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further explain PTSD resulting from terrorism and other traumas, let us examine
grief, realistic guilt, and briefly look at the Stockholm Syndrome.
This grieving may be accompanied by the depressed feelings that accompany other grief reactions and may also precipitate depressive illnesses in predisposed clients. You may have noticed an exacerbation of symptoms in you Depressive Disordered clients.
After the September 11 terrorist attacks, our entire nation was knocked down in a dominance hierarchy and feeling suddenly less powerful. We had to grieve the loss of our image as a nation as being so potent and in control that terrorism could not happen here. This grieving was accompanied by a national feeling of deep depression, as reported by numerous media coverage programs.
As you know, victims need to adapt to the event that has occurred as best they can, and the desire of family, friends, and professionals is to help them. So realistic guilt is involved, because the victim had placed himself or herself in harm's way, a fate they felt they could have avoided.
on the Victims of Terrorism
In summary, the suffering of the victim is the leverage used for negotiations with a third party. Hostages, in their psychologically-traumatized state, never view negotiations for their release as benevolent, because they would immediately give anything for their release. The hostage interprets and experiences any negotiations as endangering them.They, therefore, perceive negotiations, especially extended ones, as evidence of indifference, hostility, and rejection, so that the very people who are negotiating for their release seem to be unloving and life-threatening.This reinforces the pathological transference already developing by prolonged exposure to the terrorist.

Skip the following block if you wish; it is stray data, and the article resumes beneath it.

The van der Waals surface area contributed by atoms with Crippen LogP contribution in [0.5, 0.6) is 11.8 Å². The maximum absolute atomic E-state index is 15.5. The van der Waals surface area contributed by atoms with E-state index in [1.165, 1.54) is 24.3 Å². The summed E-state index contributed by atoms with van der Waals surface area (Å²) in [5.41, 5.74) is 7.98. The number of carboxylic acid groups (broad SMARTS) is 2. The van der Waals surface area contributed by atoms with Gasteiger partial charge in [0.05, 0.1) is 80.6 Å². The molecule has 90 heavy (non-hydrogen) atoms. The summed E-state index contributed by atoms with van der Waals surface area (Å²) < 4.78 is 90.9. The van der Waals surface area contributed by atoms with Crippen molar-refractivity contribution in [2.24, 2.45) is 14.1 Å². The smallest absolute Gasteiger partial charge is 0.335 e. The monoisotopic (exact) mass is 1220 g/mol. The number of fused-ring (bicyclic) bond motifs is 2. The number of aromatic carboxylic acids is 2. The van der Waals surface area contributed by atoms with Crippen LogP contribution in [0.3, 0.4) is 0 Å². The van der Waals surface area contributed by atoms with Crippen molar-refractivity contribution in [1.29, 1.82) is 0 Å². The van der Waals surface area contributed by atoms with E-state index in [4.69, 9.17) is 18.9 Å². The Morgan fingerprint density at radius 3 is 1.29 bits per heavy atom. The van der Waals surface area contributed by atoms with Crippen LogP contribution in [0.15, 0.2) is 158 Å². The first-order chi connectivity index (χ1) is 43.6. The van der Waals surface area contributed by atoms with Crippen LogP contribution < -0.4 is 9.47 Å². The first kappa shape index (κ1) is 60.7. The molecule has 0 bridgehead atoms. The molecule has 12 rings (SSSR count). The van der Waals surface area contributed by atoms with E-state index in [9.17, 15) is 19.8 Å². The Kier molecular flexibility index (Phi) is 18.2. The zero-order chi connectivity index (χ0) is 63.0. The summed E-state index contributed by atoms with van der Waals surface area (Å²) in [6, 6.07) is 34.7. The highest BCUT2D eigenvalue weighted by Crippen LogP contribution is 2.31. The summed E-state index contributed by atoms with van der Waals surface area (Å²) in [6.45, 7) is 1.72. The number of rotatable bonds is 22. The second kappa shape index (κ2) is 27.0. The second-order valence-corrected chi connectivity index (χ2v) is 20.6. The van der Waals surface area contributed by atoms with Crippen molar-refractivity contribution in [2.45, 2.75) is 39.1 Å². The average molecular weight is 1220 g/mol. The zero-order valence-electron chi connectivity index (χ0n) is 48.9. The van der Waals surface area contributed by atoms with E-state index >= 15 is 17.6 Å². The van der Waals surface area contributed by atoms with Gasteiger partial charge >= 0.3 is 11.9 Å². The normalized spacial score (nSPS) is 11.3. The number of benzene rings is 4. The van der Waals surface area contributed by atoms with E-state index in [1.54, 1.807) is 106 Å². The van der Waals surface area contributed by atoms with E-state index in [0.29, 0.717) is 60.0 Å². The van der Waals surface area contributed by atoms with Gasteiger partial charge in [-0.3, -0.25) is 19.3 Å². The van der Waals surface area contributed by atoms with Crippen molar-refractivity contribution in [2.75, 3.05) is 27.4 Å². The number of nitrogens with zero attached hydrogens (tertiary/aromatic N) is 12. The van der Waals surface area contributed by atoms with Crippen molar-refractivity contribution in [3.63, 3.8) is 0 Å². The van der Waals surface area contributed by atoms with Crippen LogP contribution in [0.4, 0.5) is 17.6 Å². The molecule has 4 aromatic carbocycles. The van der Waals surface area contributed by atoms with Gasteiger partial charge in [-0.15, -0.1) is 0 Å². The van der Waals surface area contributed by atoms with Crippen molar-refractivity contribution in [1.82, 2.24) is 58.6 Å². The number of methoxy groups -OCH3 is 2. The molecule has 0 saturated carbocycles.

QUESTION 6: The hostages perceive negotiations, especially extended ones, as evidence of indifference, hostility, and rejection, so that the very people who are negotiating for their release seem to be what? To select and enter your answer go to Answer Booklet.
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